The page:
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Amylopectin: Structure & Function

Amylopectin: Structure & Function
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  • 0:02 Amylopectin
  • 1:55 Structure of Amylopectin
  • 3:35 Amylopectin's Function
  • 4:24 Lesson Summary
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Lesson Transcript
Instructor: Danielle Reid

Danielle has taught middle school science and has a doctorate degree in Environmental Health

A type of starch with a unique structure, amylopectin is one fascinating molecule. Read this lesson to explore the structure and function of amylopectin. Don't forget to test your knowledge at the end of the lesson by taking a short quiz.

Amylopectin: Introduction and Background

Did you know russet potatoes, which you can use to make an awesome batch of French fries, contain a molecule called amylopectin? Not just russet potatoes, but other starchy products like rice, wheat, and corn all contain this molecule. This begs the question, what is amylopectin?

Amylopectin is a type of polysaccharide that has a variable structure built from multiple glucose units. As a quick review, a polysaccharide is a molecule that has more than one sugar unit (ie. glucose). Amylopectin is one half of the structure of starch. Starch is a type of carbohydrate that contains two different polysaccharides. If amylopectin is one polysaccharide of starch, can you guess what the other polysaccharide is? That's right! It is amylose. To put this in perspective, by weight more than 80% of amylopectin makes up a starch molecule.

To determine the presence of amylopectin in a soluble starch solution, the iodine test can be performed. If you see the solution turn purple after running this test, this will tell you amylopectin is present in starch. Properties of amylopectin include the fact that this molecule is known to be soluble in water. Solubility refers to the ability of amylopectin to dissolve in (or mingle with) water.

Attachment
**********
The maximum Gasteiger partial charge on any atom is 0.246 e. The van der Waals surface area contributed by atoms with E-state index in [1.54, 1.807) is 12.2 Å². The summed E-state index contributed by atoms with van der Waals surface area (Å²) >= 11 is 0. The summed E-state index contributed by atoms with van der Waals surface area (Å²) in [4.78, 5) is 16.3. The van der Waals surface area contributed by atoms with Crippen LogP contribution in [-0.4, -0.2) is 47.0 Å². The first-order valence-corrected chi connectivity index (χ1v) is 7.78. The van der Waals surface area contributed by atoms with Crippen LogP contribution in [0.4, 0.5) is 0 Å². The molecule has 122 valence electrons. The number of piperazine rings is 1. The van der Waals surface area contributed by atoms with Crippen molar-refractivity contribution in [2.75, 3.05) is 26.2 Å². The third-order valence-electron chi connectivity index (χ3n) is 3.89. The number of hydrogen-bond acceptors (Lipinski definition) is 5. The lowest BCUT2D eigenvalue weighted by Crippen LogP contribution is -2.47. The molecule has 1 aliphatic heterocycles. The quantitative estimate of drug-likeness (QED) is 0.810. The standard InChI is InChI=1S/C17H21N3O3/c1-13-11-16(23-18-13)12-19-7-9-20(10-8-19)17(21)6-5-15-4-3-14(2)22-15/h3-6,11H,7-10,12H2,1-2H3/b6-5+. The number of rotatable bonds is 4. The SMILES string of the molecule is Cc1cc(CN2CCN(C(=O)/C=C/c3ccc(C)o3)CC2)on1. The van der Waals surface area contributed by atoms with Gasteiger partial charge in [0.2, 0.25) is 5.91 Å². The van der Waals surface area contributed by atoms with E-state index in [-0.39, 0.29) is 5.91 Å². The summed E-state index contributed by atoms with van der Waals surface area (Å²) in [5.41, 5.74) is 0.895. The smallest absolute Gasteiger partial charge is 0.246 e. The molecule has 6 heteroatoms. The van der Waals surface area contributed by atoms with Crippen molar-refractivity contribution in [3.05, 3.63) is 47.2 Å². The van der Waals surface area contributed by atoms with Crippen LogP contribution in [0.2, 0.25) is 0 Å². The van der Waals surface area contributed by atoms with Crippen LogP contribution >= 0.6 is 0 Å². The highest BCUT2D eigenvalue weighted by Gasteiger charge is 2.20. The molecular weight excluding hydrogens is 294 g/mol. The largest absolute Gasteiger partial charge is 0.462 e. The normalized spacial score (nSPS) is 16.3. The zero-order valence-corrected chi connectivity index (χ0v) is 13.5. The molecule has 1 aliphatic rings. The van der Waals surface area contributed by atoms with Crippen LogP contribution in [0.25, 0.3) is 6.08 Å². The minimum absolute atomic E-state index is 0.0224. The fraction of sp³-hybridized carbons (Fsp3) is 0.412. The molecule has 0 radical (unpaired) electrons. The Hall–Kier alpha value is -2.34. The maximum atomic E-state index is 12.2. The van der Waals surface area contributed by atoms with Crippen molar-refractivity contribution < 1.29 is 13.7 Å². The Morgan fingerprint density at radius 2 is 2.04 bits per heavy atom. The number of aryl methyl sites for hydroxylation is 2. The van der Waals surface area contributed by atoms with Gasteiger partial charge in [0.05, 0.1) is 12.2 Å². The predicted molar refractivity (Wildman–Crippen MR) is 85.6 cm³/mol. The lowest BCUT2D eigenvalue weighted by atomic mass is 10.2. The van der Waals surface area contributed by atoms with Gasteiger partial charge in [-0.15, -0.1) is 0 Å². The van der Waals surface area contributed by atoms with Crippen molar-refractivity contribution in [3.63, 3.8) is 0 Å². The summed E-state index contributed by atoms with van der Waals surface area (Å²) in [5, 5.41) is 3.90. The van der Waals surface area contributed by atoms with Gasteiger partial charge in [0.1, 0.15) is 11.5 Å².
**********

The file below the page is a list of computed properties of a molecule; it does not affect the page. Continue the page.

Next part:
Amylopectin also has two properties that make this molecule quite popular for industry uses: bonding well with other compounds and participating in starch retrogradation. Starch retrogradation refers to starch's ability to change from a liquid solution to a gel or thickened substance. This is due to the rearrangement of glucose chains in the amylopectin molecule. These properties allow amylopectin to be used in such industry properties as the manufacturing of adhesives and lubricants.

Structure of Amylopectin

Amylopectin is built from a series of glucose units linked together by glycosidic bonds. A glycosidic bond is a covalent bond that allows the linking of two monosaccharides together. Think of a covalent bond as molecules (or atoms) that share electrons with another to form this chemical bond. A monosaccharide is simply a fancy word for a sugar molecule, such as glucose.

Given what we learned regarding the structure and formation of amylopectin, it makes perfect sense that amylopectin is a polysaccharide. It's made up of numerous monosaccharides (glucose sugar molecules) linked together by these glycosidic bonds, and the structure of amylopectin can vary in size. It can range in size from 2,000 glucose units in length to more than 200,000 units.

Another feature of amylopectin's structure is its shape. Amylopectin is a branched molecule. Think of branching like a tree where you have a straight chain (the trunk) with multiple glucose units shooting off the chain (branches). Typically, the length of an amylopectin branching chain consists of 20 to 30 glucose units.

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